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2008 Mitsubishi Lancer Test Drive Review

The Lancer looks sportier than it is but holds up well with plenty of value and technology features.

6.3 /10
Overall Score

The Lancer has been a part of the Mitsubishi lineup for quite some time, and the car was overhauled for the 2007 model year. Now in its ninth generation, Mitsubishi is marketing the car as a compact sport sedan instead of the economy car that we were all thinking. It’s a handsome car with sporting intentions in all trims, but how does it stand up against more established and well-known competitors?

Look and Feel

6/ 10

The Lancer Evolution is a hotted-up answer to the Subaru Impreza WRX, but even the more pedestrian, non-Evolution versions look the part of hardcore rally racer. The car's nose is aggressively pointed down, and large vents accent the front fascia. Higher trims like the GTS get fog lights set into the lower bumper and aero bodywork to complete the racy look.

Though the lower trims get hubcaps and more pedestrian bodywork, the Lancer’s rising beltline and smooth lines give a sleek look to all versions of the car. Larger wheels on the top trims fill the Lancer’s wheel wells and make it appear truly aggressive, especially with the addition of the optional rear decklid spoiler.


5/ 10

Just one engine appears under the hoods of every 2008 Lancer. The 2.0-liter 4-cylinder engine makes 152 horsepower and 146 pound-feet of torque, which is enough to make the Lancer a solid commuter, but not enough to live up to its sporty styling. Acceleration off the line is limp, but once up to highway speeds, the Lancer can pass with ease.

That lonely engine comes paired with either a 5-speed manual or a continuously variable transmission (CVT), the latter of which seems to suck the power right out of the engine under acceleration. The 5-speed manual has a solid feel and quick shifting action.

Form and Function

5/ 10

Compared to competition from Nissan, Volkswagen, and Honda, the Mitsubishi feels more spacious. But it still leaves much to be desired in the headroom department. Tall passengers will find decent legroom, but people nearing the mid-six-foot range will find that there are limits to the Lancer’s abilities.

The Lancer excels with materials quality, but some cheap bits show through. Build quality is strong for the segment, but the cabin allows more than a little road noise to seep through.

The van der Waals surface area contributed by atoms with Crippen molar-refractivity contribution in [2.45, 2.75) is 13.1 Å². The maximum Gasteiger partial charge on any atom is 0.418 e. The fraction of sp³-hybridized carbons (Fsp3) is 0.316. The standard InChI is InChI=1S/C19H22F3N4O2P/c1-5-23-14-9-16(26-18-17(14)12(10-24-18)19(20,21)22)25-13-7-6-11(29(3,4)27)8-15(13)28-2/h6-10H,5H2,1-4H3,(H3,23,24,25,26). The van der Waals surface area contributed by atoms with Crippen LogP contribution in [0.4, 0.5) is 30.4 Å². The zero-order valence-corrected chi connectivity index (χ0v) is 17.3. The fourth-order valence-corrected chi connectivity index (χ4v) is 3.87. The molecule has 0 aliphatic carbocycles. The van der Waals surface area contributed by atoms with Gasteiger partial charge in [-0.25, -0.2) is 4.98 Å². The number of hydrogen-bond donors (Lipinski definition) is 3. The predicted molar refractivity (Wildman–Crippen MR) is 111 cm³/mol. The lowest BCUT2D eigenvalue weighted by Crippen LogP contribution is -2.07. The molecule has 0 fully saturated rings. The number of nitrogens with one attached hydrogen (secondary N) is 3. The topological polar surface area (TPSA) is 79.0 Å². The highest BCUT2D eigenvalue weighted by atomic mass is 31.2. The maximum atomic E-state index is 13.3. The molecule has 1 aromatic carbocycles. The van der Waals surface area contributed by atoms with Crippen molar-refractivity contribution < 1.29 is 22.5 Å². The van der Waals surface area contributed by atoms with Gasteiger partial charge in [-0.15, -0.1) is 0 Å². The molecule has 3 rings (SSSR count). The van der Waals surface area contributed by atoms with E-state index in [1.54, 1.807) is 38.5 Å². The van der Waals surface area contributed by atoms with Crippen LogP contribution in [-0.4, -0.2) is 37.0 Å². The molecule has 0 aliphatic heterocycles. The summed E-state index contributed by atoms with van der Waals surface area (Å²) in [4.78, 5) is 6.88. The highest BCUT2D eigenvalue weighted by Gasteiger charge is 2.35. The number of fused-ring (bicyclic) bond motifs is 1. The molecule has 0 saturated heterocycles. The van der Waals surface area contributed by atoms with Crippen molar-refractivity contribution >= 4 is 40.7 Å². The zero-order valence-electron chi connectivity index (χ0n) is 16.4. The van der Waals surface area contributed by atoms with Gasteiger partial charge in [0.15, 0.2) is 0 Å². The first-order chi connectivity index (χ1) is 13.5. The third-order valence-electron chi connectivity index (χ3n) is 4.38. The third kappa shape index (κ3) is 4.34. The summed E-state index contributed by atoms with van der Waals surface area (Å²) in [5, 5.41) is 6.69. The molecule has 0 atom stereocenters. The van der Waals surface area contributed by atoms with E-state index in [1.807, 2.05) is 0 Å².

Cargo space and storage are generously spread throughout the Lancer’s cabin. There are useful and roomy spaces in the doors, glove box, and center console, though the optional subwoofer drastically cuts into the 11.6 cubic feet of trunk space. Without the subwoofer, the trunk is spacious, but taller cargo and longer cargo will run into conflict with the Lancer’s low trunk opening.

Tech Level

7/ 10

The Lancer is one of the most tech-forward cars in the segment. Higher trims get a combination navigation and music storage system with a 30-gigabyte hard drive that allows users to download and store a significant amount of music in the car. The touchscreen system is easy to use, and the screen allows for customization in the interface that makes it a personal system.

The optional, upgraded audio system supplies too much bass, and the stereo is too loud for such a small car, Combined with the Lancer’s lack of sound-deadening materials, the audio system can sound washed out and thin, despite its overall powerful volume levels.


6/ 10

The 2008 Lancer missed a Top Safety Pick designation from the Insurance Institute for Highway Safety (IIH)S, but picked up “Good” ratings in all crashworthiness categories except for the driver's side small overlap front test. The Lancer has a long list of standard safety equipment that includes full-length head curtain airbags and knee airbags for the driver. That said, the Lancer does not come standard with anti-lock brakes, so buyers will need to step up to the mid-level ES trim to have that benefit.


9/ 10

The Lancer’s sub-$15,000 starting price tells a value story that may betray some buyers’ expectations. The lack of features considered to be the most basic of equipment means that the entry-level Lancer won’t hit the right notes for most owners. Stepping up to the mid-level ES trim adds $2,000 to the Lancer’s price tag, but brings the creature comforts and operational features that most people expect. The range-topping GTS trim starts at $18,590 and includes all the bells and whistles. This is where the Lancer’s value proposition is strongest, and the price is still well within most peoples’ budgets.

Updated by Chris Teague

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